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Heaven's Reach (Uplift Storm Trilogy #3)

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3.92 of 5 stars 3.92  ·  rating details  ·  4,510 ratings  ·  82 reviews
Heaven's Reach is the final volume of the New Uplift trilogy, which begins in Brightness Reef and continues in Infinity's Shore. It chronicles the adventures of a handful of primitives from the planet Jijo who have left or been taken from their homes only to be swept into the intrigues of galactic politics. The novel also continues the story of the fugitive Earth starship ...more
Hardcover, 447 pages
Published June 1st 1998 by Spectra Books
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(showing 1-30 of 3,000)
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Ben Babcock
This review has been hidden because it contains spoilers. To view it, click here.
Peter
Jul 30, 2009 Peter rated it 4 of 5 stars  ·  review of another edition
Recommends it for: science fiction fans
I consider David Brin one of the three best genre writers among those who started writing after 1970 (the other two are Lawrence Watt-Evans and Steven Brust; Barry Longyear might be on that list except I think he started writing before 1970, and I haven't seen anything new from him in quite a while. Barry Hughart would be on that list if he hadn't had to give up writing due to his idiotic publishers).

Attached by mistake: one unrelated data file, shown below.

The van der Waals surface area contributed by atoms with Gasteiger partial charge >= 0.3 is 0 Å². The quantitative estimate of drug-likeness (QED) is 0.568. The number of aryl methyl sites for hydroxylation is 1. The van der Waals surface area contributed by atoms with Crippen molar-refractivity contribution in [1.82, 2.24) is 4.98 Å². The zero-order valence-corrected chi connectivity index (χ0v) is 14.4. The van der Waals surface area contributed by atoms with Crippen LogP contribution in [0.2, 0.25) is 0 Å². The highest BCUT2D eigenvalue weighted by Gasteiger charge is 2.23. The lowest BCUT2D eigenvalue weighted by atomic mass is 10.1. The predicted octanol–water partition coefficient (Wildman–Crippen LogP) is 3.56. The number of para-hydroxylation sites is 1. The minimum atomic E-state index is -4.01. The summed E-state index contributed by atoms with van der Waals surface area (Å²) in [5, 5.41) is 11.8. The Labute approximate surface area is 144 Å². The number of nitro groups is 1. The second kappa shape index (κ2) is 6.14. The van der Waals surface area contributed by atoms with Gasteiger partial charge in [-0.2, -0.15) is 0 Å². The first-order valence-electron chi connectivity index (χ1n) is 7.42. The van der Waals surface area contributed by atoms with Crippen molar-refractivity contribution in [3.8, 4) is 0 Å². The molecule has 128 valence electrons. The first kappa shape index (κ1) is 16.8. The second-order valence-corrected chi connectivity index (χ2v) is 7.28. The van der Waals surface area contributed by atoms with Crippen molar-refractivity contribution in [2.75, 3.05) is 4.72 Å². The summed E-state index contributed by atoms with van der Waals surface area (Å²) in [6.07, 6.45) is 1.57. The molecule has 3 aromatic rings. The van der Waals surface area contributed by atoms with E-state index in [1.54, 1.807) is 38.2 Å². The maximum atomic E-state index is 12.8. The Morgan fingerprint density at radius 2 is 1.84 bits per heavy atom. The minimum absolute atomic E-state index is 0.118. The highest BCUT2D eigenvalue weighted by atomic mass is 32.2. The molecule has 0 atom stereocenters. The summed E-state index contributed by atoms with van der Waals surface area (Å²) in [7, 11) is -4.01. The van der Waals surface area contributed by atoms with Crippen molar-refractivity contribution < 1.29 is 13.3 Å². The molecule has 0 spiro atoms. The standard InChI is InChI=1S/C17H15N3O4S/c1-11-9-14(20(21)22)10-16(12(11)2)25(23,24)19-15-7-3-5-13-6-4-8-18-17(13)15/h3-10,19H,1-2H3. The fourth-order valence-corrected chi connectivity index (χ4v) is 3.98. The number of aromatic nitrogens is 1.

I'm a huge fan of a lot of his work. His original Uplift trilogy is a favorite of mine. But I wa
...more
Terence
This review has been hidden because it contains spoilers. To view it, click here.
Kaysea
After reading all 6 novels and the follow-up story from Brins Uplift universe "temptation" (All in a row!), I've come to the conclusion that Brin is not that great of a SF author as some people claim he is.

The only thing that kept me reading his Uplift books was his creation of this fantastic universe. His notion of clans, uplifting species and the terran ("wolfling")clan surrounded by hostility had so much potential to begin with ... but alas, it was never meant to be.



((WARNING some SPOILERS))
...more
Ben
This review has been hidden because it contains spoilers. To view it, click here.
Dark-Draco
The six book series finally comes to an end. The Streaker has made a desperate bid to escape Jijo, drawing the Jophur ship away from the hidden world, hoping to destroy it and themselves in the new transfer point opening in space, taking Sara of Jijo with them. However, ships already there give them another chance to flee and attempt once more to get their information out to the galaxies. Trapped aboard the Jophur ship, Lark finds unlikely allies, while Dwer has to use his hunters skills in the ...more
Onefinemess
THERE'S MORE TO SEE HERE.